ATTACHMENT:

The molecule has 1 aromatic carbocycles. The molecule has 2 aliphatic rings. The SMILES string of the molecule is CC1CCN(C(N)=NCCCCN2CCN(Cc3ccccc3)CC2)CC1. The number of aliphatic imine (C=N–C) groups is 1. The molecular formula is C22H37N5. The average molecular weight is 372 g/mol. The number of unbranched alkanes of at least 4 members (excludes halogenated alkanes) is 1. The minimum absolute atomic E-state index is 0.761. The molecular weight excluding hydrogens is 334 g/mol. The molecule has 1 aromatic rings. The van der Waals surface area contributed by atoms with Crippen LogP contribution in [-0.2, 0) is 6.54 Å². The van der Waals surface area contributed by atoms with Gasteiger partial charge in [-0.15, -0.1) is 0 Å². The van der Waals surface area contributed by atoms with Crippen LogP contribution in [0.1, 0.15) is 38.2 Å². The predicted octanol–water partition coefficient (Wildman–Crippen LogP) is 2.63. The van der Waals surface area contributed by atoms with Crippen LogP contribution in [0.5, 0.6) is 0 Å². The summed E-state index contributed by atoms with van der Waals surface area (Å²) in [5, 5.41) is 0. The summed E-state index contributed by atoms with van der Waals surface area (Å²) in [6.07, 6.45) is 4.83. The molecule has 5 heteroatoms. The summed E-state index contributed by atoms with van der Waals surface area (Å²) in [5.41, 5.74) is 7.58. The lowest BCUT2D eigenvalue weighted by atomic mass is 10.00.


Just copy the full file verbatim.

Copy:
The molecule has 1 aromatic carbocycles. The molecule has 2 aliphatic rings. The SMILES string of the molecule is CC1CCN(C(N)=NCCCCN2CCN(Cc3ccccc3)CC2)CC1. The number of aliphatic imine (C=N–C) groups is 1. The molecular formula is C22H37N5. The average molecular weight is 372 g/mol. The number of unbranched alkanes of at least 4 members (excludes halogenated alkanes) is 1. The minimum absolute atomic E-state index is 0.761. The molecular weight excluding hydrogens is 334 g/mol. The molecule has 1 aromatic rings. The van der Waals surface area contributed by atoms with Crippen LogP contribution in [-0.2, 0) is 6.54 Å². The van der Waals surface area contributed by atoms with Gasteiger partial charge in [-0.15, -0.1) is 0 Å². The van der Waals surface area contributed by atoms with Crippen LogP contribution in [0.1, 0.15) is 38.2 Å². The predicted octanol–water partition coefficient (Wildman–Crippen LogP) is 2.63. The van der Waals surface area contributed by atoms with Crippen LogP contribution in [0.5, 0.6) is 0 Å². The summed E-state index contributed by atoms with van der Waals surface area (Å²) in [5, 5.41) is 0. The summed E-state index contributed by atoms with van der Waals surface area (Å²) in [6.07, 6.45) is 4.83. The molecule has 5 heteroatoms. The summed E-state index contributed by atoms with van der Waals surface area (Å²) in [5.41, 5.74) is 7.58. The lowest BCUT2D eigenvalue weighted by atomic mass is 10.00.